11. The very valuable Danny Ecker reports U.S. Cellular Field will be adding new left, right and center field video boards in time for next season. The Cell is technically state-owned, so these improvements--in the $7.3 million range--are of course state-funded! The ISFA, which runs the Cell, caved in to the Sox long-held desires for the video board after Governor Bruce Rauner appointed a new head to the agency earlier this year who is far more pliable to their demands than say, that previous woman in charge who filed a lawsuit against Jerry Reinsdorf claiming he had her pushed out when she tried to run the Cell as something other than his personal profit engine.
Credit to the Sox, though, ever since they started getting everything they wanted approved by the ISFA, they have been more proactive in facilitating concerts and football games at the Cell; events that at least offer the possibility of putting money back into the agency's coffers.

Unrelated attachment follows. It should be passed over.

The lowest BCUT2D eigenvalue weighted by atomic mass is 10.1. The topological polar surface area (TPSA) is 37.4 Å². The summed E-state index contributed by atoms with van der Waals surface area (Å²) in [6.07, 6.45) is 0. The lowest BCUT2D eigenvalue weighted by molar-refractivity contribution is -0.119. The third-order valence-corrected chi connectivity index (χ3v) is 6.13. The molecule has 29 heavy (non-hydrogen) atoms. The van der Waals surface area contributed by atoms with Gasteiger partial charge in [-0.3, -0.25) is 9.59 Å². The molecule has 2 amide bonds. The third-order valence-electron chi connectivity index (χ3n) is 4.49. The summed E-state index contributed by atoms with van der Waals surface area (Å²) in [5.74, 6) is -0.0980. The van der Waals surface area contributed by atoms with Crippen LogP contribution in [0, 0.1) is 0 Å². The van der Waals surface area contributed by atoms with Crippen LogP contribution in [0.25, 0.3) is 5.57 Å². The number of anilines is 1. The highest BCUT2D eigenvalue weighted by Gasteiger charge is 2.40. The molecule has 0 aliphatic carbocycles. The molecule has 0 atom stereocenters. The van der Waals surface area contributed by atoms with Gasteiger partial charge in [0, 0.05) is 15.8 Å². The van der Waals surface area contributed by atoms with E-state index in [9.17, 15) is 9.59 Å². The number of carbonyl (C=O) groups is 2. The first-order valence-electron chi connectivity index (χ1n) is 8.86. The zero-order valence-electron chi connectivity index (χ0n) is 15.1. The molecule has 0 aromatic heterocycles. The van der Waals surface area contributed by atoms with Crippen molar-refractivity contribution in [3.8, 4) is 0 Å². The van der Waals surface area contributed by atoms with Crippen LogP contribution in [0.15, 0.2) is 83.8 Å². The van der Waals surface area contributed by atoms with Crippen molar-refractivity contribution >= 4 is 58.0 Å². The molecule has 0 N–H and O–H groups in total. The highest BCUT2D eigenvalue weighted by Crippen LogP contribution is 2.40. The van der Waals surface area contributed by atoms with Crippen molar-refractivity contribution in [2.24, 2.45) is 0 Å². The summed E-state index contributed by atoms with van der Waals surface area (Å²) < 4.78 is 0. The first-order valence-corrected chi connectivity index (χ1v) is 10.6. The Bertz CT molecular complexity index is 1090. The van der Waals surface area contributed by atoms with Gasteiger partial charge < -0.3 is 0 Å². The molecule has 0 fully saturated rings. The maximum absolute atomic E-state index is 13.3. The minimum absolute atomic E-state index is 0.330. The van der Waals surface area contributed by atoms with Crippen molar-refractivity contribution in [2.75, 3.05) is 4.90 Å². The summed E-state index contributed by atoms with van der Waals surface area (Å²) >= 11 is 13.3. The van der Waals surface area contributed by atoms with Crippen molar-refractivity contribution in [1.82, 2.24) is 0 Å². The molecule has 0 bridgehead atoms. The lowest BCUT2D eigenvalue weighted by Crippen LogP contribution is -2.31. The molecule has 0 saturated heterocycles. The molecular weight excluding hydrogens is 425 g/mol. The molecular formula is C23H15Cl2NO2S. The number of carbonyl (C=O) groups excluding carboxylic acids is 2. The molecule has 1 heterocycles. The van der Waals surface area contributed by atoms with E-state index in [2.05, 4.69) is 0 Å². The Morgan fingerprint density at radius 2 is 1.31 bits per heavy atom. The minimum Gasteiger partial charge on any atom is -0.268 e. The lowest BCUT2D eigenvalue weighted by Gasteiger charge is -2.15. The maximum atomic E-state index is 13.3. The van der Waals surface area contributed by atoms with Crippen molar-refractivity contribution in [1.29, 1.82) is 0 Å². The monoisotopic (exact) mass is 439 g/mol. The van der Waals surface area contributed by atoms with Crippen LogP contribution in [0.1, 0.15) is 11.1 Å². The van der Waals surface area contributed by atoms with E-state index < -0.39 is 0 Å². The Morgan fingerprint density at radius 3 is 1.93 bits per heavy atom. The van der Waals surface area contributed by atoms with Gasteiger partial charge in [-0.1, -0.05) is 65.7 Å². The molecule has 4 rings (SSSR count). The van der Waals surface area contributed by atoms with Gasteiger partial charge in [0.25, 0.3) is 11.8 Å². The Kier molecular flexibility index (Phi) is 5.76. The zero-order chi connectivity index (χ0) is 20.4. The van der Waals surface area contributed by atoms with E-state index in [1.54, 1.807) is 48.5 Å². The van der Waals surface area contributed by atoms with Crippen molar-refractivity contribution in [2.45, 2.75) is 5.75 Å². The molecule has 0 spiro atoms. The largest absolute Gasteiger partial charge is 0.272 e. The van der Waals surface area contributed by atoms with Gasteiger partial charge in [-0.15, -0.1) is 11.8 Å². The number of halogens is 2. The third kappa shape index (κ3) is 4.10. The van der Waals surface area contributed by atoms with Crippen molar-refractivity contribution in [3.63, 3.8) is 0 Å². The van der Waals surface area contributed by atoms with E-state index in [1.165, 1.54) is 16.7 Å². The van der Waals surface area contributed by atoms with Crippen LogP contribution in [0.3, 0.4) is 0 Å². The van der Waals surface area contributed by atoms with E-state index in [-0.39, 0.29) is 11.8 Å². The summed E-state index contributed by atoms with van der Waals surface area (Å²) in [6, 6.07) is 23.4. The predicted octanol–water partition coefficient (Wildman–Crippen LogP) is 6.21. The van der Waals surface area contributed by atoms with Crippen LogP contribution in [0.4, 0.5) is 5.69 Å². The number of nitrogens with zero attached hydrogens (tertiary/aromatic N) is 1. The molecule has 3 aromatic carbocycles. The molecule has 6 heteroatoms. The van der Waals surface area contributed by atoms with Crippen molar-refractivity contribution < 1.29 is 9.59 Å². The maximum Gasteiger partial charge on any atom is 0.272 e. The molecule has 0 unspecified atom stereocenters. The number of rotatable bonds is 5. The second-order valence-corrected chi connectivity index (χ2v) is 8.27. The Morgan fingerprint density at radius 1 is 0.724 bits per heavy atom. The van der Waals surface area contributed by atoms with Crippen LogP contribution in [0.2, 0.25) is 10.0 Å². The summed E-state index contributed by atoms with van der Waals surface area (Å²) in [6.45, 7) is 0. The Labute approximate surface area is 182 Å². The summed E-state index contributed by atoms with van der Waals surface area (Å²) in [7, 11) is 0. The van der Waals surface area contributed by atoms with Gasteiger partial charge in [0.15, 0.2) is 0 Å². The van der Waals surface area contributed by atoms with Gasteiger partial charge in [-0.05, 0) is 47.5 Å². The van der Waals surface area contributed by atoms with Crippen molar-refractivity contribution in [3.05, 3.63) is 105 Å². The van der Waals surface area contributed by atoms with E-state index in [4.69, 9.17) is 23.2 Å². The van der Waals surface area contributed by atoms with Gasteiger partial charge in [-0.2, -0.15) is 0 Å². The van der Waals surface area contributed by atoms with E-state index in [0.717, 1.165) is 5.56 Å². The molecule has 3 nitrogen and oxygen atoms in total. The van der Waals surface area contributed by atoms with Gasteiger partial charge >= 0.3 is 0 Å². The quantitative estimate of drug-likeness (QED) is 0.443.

They are, however, totally getting free video boards.
12. Jon Heyman reports that there are rumors that Jeff Samardzija was disappointed that he wasn't traded at the deadline, as it eliminated his chances of making the postseason, and will mean that he has to deal with the qualifying offer anchor in free agency. Those both would have been good things for him and he's sane to have wanted them.
But--and I really thought I couldn't be more disgruntled by his tenure--but, they wouldn't have been potential sellers at the deadline if he hadn't been part of stinking up the first half, and they could have easily been in this second AL Wild Card slapfight if he hadn't been the worst pitcher in the league in August. What's so hard about standing tall through your delivery, anyway?